Microsoft KB Archive/46741

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Possible Cause for Slow Stream I/O


5.10 6.00 6.00a 6.00ax 7.00 | 1.00 1.50 MS-DOS | WINDOWS kbprg ---------------------------------------------------------------------- The information in this article applies to: - The C Run-time (CRT), included with: - Microsoft C for MS-DOS, versions 5.1, 6.0, 6.0a, and 6.0ax - Microsoft C/C++ for MS-DOS, version 7.0 - Microsoft C++ for Windows, versions 1.0 and 1.5 ---------------------------------------------------------------------- In Microsoft C, the stream level I/O routines inherit their speed and flexibility from the buffering system they use. Upon opening a file with the fopen() function, a file record is created that contains pointers into a stream buffer. This buffer is then allocated (malloc-ed) when the first I/O operation is performed. If there is not enough room in the heap for this buffer allocation, the file operation continues with a buffer size of one character. A stream I/O routine that takes an excessive amount of time is probably the result of a failure to allocate the 512-byte buffer on the heap (near or far, depending on the memory model). Without this buffer, the I/O routines are extremely slow, requiring disk access for all I/O operations. Use one of the following two methods to work around this problem: - Reduce the amount of allocation on the heap. -or- - Change memory models to compact or large (if you are in small or medium). If you change memory models, you may need to use the /Gt switch to push static data out of DGROUP. Additional reference words: kbinf 1.00 1.50 5.10 6.00 6.00a 6.00ax 7.00 KBCategory: kbprg KBSubcategory: CRTIss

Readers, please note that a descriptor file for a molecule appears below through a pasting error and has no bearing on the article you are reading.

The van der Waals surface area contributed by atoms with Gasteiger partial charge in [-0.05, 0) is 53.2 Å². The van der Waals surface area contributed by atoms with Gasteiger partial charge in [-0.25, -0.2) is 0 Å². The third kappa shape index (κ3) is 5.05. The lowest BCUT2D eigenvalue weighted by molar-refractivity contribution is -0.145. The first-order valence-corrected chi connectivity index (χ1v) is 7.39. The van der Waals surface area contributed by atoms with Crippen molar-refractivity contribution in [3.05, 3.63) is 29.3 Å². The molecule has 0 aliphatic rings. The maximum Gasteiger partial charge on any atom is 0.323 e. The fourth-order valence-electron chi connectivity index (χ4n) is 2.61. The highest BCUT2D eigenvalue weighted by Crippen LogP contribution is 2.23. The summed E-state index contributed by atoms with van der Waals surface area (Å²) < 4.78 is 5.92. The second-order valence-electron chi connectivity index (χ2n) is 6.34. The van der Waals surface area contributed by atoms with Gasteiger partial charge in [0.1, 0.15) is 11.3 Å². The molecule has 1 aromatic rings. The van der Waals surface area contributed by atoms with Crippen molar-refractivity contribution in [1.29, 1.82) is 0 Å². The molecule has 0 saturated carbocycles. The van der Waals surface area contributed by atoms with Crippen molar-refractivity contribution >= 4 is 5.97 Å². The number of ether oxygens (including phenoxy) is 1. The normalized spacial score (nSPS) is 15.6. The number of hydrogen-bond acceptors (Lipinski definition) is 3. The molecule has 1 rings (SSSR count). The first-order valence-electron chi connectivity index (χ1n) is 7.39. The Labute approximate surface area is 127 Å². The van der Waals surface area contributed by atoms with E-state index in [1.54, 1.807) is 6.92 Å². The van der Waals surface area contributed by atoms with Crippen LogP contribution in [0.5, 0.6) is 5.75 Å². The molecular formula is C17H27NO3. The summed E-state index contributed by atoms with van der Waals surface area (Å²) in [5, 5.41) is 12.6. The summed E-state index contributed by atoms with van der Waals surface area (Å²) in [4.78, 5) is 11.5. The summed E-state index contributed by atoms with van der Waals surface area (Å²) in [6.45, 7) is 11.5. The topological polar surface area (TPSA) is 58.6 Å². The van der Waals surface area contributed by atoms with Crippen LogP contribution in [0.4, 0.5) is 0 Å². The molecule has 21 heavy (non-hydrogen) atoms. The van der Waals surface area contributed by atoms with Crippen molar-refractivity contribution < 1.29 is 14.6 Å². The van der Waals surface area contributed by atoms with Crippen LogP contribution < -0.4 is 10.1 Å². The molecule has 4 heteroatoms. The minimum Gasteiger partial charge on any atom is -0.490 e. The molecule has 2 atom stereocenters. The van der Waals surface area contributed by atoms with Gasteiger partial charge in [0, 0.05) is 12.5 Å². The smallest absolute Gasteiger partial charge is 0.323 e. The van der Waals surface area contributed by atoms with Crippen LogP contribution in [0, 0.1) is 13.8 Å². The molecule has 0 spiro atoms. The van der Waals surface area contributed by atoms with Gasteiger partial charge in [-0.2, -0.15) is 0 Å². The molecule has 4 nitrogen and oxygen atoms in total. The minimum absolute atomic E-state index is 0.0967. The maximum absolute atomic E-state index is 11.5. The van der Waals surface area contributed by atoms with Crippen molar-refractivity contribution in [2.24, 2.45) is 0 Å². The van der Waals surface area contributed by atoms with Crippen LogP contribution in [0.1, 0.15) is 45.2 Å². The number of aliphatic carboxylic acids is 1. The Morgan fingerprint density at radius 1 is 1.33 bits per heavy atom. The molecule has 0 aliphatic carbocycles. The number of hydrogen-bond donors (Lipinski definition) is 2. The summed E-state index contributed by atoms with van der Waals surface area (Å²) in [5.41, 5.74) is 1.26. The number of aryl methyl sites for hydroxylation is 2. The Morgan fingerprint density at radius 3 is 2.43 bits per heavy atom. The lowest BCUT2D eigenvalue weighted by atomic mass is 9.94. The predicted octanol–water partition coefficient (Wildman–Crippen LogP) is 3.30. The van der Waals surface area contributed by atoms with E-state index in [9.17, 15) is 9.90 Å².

Keywords : kb16bitonly
Issue type :
Technology : kbVCsearch kbAudDeveloper kbCRT

Last Reviewed: July 20, 1997
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